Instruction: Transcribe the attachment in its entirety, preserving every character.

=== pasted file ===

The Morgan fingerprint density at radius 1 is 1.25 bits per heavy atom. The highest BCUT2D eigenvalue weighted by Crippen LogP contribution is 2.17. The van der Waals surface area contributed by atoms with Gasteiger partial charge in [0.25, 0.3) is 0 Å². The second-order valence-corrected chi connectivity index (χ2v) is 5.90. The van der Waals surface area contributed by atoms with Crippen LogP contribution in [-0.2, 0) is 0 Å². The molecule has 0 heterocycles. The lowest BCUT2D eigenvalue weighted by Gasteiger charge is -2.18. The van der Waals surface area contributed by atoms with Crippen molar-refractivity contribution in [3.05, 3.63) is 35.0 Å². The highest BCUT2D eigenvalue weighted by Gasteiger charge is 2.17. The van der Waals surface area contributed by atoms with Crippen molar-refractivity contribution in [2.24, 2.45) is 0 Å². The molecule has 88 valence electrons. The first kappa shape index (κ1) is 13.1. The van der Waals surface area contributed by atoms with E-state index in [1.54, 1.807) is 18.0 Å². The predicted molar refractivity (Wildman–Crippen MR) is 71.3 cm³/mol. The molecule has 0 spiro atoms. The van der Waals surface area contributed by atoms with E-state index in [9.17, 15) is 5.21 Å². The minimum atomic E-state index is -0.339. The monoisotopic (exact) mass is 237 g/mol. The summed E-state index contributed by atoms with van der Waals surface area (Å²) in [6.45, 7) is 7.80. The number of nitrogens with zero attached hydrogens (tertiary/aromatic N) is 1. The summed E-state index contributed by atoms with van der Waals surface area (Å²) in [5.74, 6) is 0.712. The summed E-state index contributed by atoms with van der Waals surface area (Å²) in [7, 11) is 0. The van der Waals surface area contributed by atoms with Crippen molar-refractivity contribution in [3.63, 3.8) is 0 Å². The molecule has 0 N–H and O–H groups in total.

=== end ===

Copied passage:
The Morgan fingerprint density at radius 1 is 1.25 bits per heavy atom. The highest BCUT2D eigenvalue weighted by Crippen LogP contribution is 2.17. The van der Waals surface area contributed by atoms with Gasteiger partial charge in [0.25, 0.3) is 0 Å². The second-order valence-corrected chi connectivity index (χ2v) is 5.90. The van der Waals surface area contributed by atoms with Crippen LogP contribution in [-0.2, 0) is 0 Å². The molecule has 0 heterocycles. The lowest BCUT2D eigenvalue weighted by Gasteiger charge is -2.18. The van der Waals surface area contributed by atoms with Crippen molar-refractivity contribution in [3.05, 3.63) is 35.0 Å². The highest BCUT2D eigenvalue weighted by Gasteiger charge is 2.17. The van der Waals surface area contributed by atoms with Crippen molar-refractivity contribution in [2.24, 2.45) is 0 Å². The molecule has 88 valence electrons. The first kappa shape index (κ1) is 13.1. The van der Waals surface area contributed by atoms with E-state index in [1.54, 1.807) is 18.0 Å². The predicted molar refractivity (Wildman–Crippen MR) is 71.3 cm³/mol. The molecule has 0 spiro atoms. The van der Waals surface area contributed by atoms with E-state index in [9.17, 15) is 5.21 Å². The minimum atomic E-state index is -0.339. The monoisotopic (exact) mass is 237 g/mol. The summed E-state index contributed by atoms with van der Waals surface area (Å²) in [6.45, 7) is 7.80. The number of nitrogens with zero attached hydrogens (tertiary/aromatic N) is 1. The summed E-state index contributed by atoms with van der Waals surface area (Å²) in [5.74, 6) is 0.712. The summed E-state index contributed by atoms with van der Waals surface area (Å²) in [7, 11) is 0. The van der Waals surface area contributed by atoms with Crippen molar-refractivity contribution in [3.63, 3.8) is 0 Å². The molecule has 0 N–H and O–H groups in total.